MU's Biological Sciences offers canoe trip on Twelvepole Creek
HUNTINGTON -- While many folks load up and go hours away to paddle a good stream, a group from Marshall University's Department of Biological Sciences has been exploring a stream here in the proverbial backyard.
Headed by MU assistant biology professor Jeff Kovatch, perhaps best known for founding the popular Dine and Discover lecture series as well as the Fourpole Creek Watershed group, the Twelvepole Creek canoe expedition consisted of about a dozen students, Kovatch and a couple community members, who did freshwater mussel research and enjoyed a great day of paddling.
Kovatch, who paddled the Biology Department's swamp-tested canoe, The Wounded Buffalo, said the impetus for the day trip (from the Dickson dam to Route 75) on Twelvepole, was to get some of the biology and math students who've been working in his lab out to see the habitat and to look for more of the freshwater mussels they've been studying.
"Marshall got a three-year Undergraduates Mathematics grant from the National Science Foundation to pair math majors with biology students and thus do biology projects with math," Kovatch said. "The group is my lab working on some stuff with freshwater mussels, and a lot of the work is in the lab where they are estimating metabolic rates and things like that. We wanted to get them out in the field to see where mussels live."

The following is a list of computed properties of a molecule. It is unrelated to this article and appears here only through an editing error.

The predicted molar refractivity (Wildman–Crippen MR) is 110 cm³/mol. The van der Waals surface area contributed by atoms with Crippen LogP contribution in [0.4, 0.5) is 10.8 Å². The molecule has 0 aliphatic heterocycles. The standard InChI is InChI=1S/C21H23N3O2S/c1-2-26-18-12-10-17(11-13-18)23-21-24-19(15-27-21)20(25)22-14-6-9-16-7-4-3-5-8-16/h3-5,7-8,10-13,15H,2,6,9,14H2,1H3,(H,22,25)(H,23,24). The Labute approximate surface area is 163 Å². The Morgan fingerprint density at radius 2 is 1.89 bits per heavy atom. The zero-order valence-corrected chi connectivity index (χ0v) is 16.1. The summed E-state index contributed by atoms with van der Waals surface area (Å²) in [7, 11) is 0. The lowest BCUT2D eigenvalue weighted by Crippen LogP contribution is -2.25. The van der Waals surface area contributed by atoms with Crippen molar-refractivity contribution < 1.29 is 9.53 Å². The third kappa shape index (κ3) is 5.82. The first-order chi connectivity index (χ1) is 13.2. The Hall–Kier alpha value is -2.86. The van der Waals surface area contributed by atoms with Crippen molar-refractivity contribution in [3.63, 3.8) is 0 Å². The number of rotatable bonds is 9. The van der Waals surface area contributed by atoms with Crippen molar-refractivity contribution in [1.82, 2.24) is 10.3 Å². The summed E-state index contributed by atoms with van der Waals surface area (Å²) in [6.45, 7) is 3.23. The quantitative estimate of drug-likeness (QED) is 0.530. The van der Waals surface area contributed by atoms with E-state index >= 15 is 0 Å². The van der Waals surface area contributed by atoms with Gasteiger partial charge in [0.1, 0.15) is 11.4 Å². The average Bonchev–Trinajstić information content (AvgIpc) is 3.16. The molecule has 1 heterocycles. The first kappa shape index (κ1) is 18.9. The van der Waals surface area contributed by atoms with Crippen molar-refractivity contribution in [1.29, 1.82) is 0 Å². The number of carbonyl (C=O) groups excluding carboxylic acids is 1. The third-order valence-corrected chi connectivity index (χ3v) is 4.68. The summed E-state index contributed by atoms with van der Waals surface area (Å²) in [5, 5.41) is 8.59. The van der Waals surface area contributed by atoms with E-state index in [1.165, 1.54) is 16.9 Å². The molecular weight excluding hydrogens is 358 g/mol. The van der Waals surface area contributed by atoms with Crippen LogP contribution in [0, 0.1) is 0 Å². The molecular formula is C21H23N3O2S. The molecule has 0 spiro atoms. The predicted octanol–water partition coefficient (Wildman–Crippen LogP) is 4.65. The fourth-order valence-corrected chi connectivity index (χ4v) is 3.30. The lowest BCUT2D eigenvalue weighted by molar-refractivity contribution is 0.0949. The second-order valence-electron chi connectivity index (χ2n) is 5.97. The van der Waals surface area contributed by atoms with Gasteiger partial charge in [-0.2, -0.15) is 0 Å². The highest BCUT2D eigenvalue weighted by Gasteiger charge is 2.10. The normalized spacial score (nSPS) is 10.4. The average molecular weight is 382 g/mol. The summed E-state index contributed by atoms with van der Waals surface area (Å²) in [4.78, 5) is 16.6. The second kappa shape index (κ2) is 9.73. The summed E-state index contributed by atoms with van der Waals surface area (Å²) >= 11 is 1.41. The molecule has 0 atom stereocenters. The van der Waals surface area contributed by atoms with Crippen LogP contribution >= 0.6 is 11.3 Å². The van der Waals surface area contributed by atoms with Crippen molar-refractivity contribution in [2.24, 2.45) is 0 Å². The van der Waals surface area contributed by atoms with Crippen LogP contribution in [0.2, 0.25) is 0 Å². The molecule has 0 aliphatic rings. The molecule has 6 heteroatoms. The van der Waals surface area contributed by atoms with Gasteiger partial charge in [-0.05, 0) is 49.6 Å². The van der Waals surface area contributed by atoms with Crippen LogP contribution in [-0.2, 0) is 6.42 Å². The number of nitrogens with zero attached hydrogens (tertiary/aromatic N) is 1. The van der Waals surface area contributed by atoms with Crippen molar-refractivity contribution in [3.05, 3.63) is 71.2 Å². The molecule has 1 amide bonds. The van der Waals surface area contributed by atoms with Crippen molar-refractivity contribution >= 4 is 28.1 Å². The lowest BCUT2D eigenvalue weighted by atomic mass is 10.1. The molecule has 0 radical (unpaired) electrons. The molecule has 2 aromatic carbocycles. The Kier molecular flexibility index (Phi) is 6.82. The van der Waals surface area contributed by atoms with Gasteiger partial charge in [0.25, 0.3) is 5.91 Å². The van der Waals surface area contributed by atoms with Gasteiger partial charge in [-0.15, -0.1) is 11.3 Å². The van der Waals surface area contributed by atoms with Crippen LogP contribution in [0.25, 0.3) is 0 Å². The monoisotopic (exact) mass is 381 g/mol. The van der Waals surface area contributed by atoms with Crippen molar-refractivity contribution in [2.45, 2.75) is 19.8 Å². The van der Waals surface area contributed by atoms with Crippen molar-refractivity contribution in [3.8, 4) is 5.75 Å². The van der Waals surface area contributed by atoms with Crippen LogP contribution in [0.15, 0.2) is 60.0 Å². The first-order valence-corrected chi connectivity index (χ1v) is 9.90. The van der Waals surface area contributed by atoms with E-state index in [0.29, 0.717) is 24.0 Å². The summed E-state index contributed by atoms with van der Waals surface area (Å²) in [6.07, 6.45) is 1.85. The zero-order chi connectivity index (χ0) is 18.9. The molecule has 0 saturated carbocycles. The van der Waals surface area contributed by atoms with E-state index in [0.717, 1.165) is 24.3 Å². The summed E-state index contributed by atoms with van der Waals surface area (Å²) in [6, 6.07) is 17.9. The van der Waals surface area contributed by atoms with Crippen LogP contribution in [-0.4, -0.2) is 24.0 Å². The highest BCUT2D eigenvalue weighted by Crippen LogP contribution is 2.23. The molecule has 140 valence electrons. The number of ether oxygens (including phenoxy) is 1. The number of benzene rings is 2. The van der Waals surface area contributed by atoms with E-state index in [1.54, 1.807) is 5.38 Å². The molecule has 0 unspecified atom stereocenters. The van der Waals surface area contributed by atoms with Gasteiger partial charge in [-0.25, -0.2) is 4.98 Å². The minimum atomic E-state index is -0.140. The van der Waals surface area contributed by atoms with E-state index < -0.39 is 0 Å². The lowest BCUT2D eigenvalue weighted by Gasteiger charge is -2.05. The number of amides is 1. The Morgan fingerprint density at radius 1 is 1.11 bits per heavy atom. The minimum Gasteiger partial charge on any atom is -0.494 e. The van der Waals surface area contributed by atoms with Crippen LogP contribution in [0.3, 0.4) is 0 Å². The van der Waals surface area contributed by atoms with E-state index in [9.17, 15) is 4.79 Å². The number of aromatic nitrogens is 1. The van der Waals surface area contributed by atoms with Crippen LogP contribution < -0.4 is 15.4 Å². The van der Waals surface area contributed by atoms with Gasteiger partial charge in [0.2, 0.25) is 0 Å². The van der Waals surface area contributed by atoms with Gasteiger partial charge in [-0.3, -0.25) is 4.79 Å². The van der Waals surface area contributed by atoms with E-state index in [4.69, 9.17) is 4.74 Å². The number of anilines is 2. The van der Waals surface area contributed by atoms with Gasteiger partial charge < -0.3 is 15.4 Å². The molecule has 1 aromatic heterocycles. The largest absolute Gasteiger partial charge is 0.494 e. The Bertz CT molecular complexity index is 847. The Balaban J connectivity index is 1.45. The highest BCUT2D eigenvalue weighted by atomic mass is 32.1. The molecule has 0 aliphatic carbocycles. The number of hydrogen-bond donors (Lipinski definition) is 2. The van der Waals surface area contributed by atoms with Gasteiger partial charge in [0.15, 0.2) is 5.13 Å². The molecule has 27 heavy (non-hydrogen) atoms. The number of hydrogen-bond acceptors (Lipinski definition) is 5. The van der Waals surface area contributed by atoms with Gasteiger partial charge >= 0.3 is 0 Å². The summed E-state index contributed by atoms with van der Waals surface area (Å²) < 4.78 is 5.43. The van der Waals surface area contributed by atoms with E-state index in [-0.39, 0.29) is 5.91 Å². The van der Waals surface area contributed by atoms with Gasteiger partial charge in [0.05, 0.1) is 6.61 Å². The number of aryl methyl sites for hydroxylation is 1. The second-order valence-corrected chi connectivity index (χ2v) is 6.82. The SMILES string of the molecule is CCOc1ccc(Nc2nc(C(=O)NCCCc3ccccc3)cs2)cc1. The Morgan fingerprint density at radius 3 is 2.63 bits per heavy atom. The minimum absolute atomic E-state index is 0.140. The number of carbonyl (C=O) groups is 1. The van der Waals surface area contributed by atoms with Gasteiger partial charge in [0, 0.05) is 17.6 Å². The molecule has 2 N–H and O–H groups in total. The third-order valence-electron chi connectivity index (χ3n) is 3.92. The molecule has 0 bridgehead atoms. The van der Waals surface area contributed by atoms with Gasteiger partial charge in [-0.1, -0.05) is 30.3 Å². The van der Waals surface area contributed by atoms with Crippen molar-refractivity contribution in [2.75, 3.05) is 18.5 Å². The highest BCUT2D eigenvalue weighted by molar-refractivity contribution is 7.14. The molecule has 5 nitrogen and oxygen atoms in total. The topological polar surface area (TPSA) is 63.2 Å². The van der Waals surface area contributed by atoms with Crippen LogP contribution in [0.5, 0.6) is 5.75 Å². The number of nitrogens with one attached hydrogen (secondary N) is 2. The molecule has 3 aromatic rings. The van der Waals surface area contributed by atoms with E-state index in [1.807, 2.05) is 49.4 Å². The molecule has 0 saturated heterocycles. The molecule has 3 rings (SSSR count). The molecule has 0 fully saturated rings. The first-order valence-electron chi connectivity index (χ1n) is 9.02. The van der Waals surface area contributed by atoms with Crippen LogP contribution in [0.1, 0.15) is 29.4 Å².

While the lab had been using some mussels found out in a Barboursville pond, Kovatch, who had floated and found mussels on the upper part of Twelvepole, wanted to float the lower part of the stream that got its name as early explorers (including George Washington), measured the mouth of the creek at 12 poles or 198 feet where it joins the Ohio near Ceredo.
"So part of it is to get out there and find out where they are and tag that spot with GPS so if we want to go back and find certain specimens from there," Kovatch said. "One of the big things is that as a biologist you don't want to spend too much time in the lab, you want to, especially as a young biologist, get out there where biology is happening. I guess for any field, but speaking as a biologist what got me interested in biology was growing up in western Pennsylvania out in the woods and playing in the streams and creeks and catching tadpoles and turtles. That is the stuff that gets you excited about it when you are young. When you get into college it becomes so much more about academics and so much more about being in the library that sometimes you need to get out to what inspired you."
Although tributaries of Twelvepole Creek form the large and boat-laden recreational lakes of Beech Fork and East Lynn, Kovatch said he's only talked to one local person, David Watson, a Wayne County Marshall University student who had ever done much canoeing on the stream.
"I didn't grow up here so I can't say whether people used to float it or not, and we did see some people fishing but it really is a pretty stretch for a nice float, and I think it is underused," said Kovatch, whose crew saw Great Blue Heron, Green Heron, fish and muskrat on the trip.